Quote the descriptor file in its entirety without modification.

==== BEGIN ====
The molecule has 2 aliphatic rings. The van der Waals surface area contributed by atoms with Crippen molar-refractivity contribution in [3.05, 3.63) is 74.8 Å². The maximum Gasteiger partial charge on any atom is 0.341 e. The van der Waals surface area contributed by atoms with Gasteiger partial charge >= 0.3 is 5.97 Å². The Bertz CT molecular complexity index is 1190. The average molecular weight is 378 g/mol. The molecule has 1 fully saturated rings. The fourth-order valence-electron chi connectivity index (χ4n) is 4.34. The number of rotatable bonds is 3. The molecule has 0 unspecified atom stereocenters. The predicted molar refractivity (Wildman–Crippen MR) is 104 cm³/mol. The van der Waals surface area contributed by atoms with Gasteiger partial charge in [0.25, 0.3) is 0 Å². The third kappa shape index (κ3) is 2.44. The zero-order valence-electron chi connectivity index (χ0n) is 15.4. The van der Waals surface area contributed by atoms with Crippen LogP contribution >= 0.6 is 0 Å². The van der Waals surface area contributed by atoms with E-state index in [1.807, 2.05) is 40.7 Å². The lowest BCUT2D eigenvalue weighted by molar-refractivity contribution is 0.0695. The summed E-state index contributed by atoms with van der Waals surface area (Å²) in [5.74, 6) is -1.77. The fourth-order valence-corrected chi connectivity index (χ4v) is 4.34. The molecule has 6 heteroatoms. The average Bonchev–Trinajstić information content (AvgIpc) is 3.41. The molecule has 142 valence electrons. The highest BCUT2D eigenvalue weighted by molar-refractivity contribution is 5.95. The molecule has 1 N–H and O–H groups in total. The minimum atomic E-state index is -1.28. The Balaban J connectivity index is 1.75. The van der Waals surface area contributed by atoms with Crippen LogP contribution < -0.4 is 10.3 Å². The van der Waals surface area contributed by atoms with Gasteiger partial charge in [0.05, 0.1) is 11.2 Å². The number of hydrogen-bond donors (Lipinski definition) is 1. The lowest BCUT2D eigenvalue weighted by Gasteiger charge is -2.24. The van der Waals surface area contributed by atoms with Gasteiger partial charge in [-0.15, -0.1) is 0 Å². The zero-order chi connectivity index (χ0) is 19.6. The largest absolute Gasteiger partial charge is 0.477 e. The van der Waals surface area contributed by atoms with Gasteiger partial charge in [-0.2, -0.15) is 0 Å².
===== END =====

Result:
The molecule has 2 aliphatic rings. The van der Waals surface area contributed by atoms with Crippen molar-refractivity contribution in [3.05, 3.63) is 74.8 Å². The maximum Gasteiger partial charge on any atom is 0.341 e. The van der Waals surface area contributed by atoms with Gasteiger partial charge >= 0.3 is 5.97 Å². The Bertz CT molecular complexity index is 1190. The average molecular weight is 378 g/mol. The molecule has 1 fully saturated rings. The fourth-order valence-electron chi connectivity index (χ4n) is 4.34. The number of rotatable bonds is 3. The molecule has 0 unspecified atom stereocenters. The predicted molar refractivity (Wildman–Crippen MR) is 104 cm³/mol. The van der Waals surface area contributed by atoms with Gasteiger partial charge in [0.25, 0.3) is 0 Å². The third kappa shape index (κ3) is 2.44. The zero-order valence-electron chi connectivity index (χ0n) is 15.4. The van der Waals surface area contributed by atoms with Crippen LogP contribution >= 0.6 is 0 Å². The van der Waals surface area contributed by atoms with E-state index in [1.807, 2.05) is 40.7 Å². The lowest BCUT2D eigenvalue weighted by molar-refractivity contribution is 0.0695. The summed E-state index contributed by atoms with van der Waals surface area (Å²) in [5.74, 6) is -1.77. The fourth-order valence-corrected chi connectivity index (χ4v) is 4.34. The molecule has 6 heteroatoms. The average Bonchev–Trinajstić information content (AvgIpc) is 3.41. The molecule has 142 valence electrons. The highest BCUT2D eigenvalue weighted by molar-refractivity contribution is 5.95. The molecule has 1 N–H and O–H groups in total. The minimum atomic E-state index is -1.28. The Balaban J connectivity index is 1.75. The van der Waals surface area contributed by atoms with Crippen LogP contribution < -0.4 is 10.3 Å². The van der Waals surface area contributed by atoms with Gasteiger partial charge in [0.05, 0.1) is 11.2 Å². The number of hydrogen-bond donors (Lipinski definition) is 1. The lowest BCUT2D eigenvalue weighted by Gasteiger charge is -2.24. The van der Waals surface area contributed by atoms with Gasteiger partial charge in [-0.15, -0.1) is 0 Å². The zero-order chi connectivity index (χ0) is 19.6. The largest absolute Gasteiger partial charge is 0.477 e. The van der Waals surface area contributed by atoms with Gasteiger partial charge in [-0.2, -0.15) is 0 Å².